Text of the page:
Scientists, of course, also have innate intuitions, and it is only through replication of experiments and the collective insights of a scientific community that they can see around the intuitive blinders of their individual colleagues. But what about the rest of us? Most voters aren’t scientists. How are we to choose among competing healthcare proposals or tax reform plans? Is global warming real or a hoax? How do we find truth in a presidential campaign? How do we find it anywhere?

Science finds truth only approximately, gradually, and with humility. It does so by ruthlessly discarding ideas that cannot be true, because they conflict with empirical evidence from nature. Ideas that survive this winnowing are accepted only as tentative truths to be revised or rejected as new evidence demands. The efficacy of this approach is evident in all that science has wrought, from doubled life spans to footprints on the moon.

One small step closer to truth.
One small step closer to truth.

But how can a nonscientist evaluate the Keeling curve or the absorption spectrum of carbon dioxide? Wikipedia helps, but this simple rule of thumb is even better: follow the scientific consensus. Granted, you can’t always use it. There’s no consensus when there’s not enough evidence to decide among competing hypotheses. In that case scientists disagree, and each struggles to find the definitive experiment that will persuade the others. So it is now with the question of how life originated on earth, and so it was with human-caused global warming prior to the 1980s. But when there is a broad consensus among scientific experts, it is only because the evidence is overwhelming, and competing ideas have failed. By this standard you can be fairly confident that the universe is about 13.8 billion years old, that HIV causes AIDS, that evolution is true, and that the problem of climate change is both real and urgent. If you have the time and training to evaluate the evidence for yourself, so much the better.

The Keeling curve — part of why <a rel="nofollow" href="" target="_bl
The Keeling curve — part of why scientists agree on human-caused global warming.

Of course there’s more to truth-seeking than looking for scientific consensus. It begins with adopting a new mindset, an empirical worldview that doesn’t easily fit the human mind. This entails healthy skepticism, some familiarity with logic, and a desire for truth above comfort, certainty, or convenience. Above all it requires a willingness to admit error and discard cherished beliefs when evidence demands it. That kind of humility is surprisingly difficult for most people. How much easier it is to believe what my circle of friends believe; how comforting to accept as inerrant truth the ancient holy book of my childhood training; how calming to be certain of life after death; how good it feels that my tribe is right and theirs wrong.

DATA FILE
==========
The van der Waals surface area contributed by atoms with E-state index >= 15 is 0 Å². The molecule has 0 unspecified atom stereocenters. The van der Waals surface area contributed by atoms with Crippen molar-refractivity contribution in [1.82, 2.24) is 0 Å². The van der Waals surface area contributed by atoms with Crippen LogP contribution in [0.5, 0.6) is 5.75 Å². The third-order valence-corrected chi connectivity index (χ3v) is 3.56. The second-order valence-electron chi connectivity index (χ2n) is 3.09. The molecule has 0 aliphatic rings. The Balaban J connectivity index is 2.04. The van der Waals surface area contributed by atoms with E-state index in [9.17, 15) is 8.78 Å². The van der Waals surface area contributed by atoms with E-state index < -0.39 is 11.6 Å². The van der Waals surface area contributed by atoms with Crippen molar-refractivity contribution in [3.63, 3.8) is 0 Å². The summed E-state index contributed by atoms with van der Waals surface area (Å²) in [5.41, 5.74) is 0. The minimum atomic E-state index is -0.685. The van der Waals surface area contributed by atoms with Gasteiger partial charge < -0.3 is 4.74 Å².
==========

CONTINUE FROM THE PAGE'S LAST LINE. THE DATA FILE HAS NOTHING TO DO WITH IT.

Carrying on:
It need not be this way. We could do better at teaching skepticism and empiricism in our public schools. We could elect grown-ups to public office. We could practice civility and good manners when talking with people of differing views. We could try to solve problems rather than fight over them. For now, however, the sad drivel on social media persists, and we denounce the opposing tribe like dogs barking at an eclipse.

John C. Wathey is an author and computational biologist whose research interests include protein folding, evolutionary algorithms, and the biological forces behind religion. Learn more at

For more on the scientific perspective on eclipses, watch the Nova documentary on PBS. And for a six-minute glimpse of the eclipse experience at Smith’s Ferry, Idaho, try this:

This post was published on the now-closed HuffPost Contributor platform. Contributors control their own work and posted freely to our site. If you need to flag this entry as abusive, send us an email.